Some Dallas Roughnecks Players Flew to LA on a Private Jet

Roughnecks Air broke down, but another jet was scrambled from New Mexico. Players still showed up late.

Roughnecks Air.

When Matt Armour got the text that he could cancel his Austin-to-Los Angeles flight, he was thrilled. There was extra room on the private jet that the Dallas Roughnecks had chartered, and if he could drive up to Love Field airport in time, he could have a seat. Armour had never been on a private jet before; neither had any ultimate team.

Before the season, when it was clear that Dallas would be playing in the vast West division but still unclear what the travel situation might look like with COVID-19 vaccinations still not available to everyone, Roughnecks owner Jim Gerencser secured use of a business partner’s private jet for the team’s plane trips.

“The private plane was something we wanted to do to be able to show our guys that we appreciate them being around,” Gerencser said, “to be able to do something that a lot of people never get a chance to do. I’m fortunate that I have a lot of good contacts. I have a contact in that space and I was able to work a pretty darn good deal.”

Chartering a private jet is about more than simply getting a good deal, though. Gerencser is always looking for ways to bring more legitimacy to ultimate through his role as an AUDL owner. Plenty of other professional leagues fly commercial — Major League Soccer only increased its charter flights from four per season before the 2020 Season when a new CBA was signed and many WNBA teams still fly commercial and are subject to travel delays — but the majority of what American fans consider the highest level of professional sports fly exclusively by private charter, and the Dallas Roughnecks are the first ultimate team to enter that territory.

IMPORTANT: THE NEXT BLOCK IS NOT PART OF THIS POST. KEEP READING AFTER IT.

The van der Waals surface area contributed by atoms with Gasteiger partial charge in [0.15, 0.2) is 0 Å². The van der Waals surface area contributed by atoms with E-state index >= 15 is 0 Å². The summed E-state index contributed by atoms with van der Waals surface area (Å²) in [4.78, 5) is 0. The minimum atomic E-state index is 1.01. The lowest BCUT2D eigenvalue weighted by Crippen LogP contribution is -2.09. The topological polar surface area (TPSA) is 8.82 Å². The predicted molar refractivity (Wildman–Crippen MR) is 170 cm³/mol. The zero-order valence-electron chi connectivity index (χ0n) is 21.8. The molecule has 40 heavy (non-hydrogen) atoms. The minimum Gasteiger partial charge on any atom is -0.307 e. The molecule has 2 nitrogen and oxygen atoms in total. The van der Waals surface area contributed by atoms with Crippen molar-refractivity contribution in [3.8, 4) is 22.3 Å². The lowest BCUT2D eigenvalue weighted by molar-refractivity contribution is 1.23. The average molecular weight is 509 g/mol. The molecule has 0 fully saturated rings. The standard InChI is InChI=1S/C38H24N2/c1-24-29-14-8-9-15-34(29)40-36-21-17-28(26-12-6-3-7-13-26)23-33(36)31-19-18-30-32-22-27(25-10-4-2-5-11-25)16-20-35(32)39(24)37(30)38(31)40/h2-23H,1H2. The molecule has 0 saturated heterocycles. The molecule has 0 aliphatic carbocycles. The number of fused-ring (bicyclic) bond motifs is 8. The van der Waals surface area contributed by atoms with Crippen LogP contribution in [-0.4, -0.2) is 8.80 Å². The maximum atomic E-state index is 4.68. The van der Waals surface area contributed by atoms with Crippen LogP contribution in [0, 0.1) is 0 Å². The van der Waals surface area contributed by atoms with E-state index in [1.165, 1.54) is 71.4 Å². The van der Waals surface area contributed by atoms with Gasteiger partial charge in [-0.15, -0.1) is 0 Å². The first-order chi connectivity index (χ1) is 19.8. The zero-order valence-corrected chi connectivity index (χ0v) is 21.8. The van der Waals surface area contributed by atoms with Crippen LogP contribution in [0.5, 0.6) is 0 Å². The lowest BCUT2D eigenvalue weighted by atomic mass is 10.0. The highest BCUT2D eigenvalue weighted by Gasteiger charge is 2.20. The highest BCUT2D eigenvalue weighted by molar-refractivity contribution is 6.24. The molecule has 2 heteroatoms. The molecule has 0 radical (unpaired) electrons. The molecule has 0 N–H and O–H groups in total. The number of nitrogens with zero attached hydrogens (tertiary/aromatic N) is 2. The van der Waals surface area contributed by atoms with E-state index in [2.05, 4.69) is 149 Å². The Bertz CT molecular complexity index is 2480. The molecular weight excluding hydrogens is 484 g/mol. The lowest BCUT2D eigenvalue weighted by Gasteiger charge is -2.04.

“I’m fortunate enough to be able to provide this opportunity,” Gerencser added. “It wasn’t cheap, but it is something that I’ve been wanting to do and I was hoping that we could even get a larger one–but it didn’t work out–so we could have more people to fly, because it was really a fun experience.”

There was a bit of strategy involved, too, in order to bring the strongest roster possible for a daunting road trip. “Going to the west coast for the first time,” Gerencser said, “I had a couple guys that had some really tight deadlines where they might not be able to fly commercial, so I thought this was really a great opportunity to make it happen, so that was really my incentive.”

The plan for this trip was for the Roughnecks to arrive at Dallas Love Field airport at 11 AM for a 12 PM departure. “At this point, I was still blissfully unaware of these circumstances,” Brandon Malecek, a Roughnecks handler, wrote in an email to Ultiworld. “Hanging out with teammates in the private terminal with no TSA and lots of amenities.”

“It seemed like everything was going to go off without a hitch,” Armour said, “but pretty much as soon as we got there Big Jim’s business partner, who hooked up the flight for us, told us that the plane that we were supposed to go on was malfunctioning and they were going to take some time to fix it.”

The original plane was not able to be fixed in time, so “the owners began scrambling since all commercial departures were full for the day,” Malecek wrote. “Apparently, there was a ‘scavenger’ private plane in New Mexico that was willing to come pick us up and taxi us over to LA just for the day. So we drove to the local Addison airport and anxiously awaited this second plane.” That plane had originally been intended for Phoenix, but the person waiting for it indicated that he could handle a delay, and the plane ferried the Roughnecks to Los Angeles before heading back to Phoenix.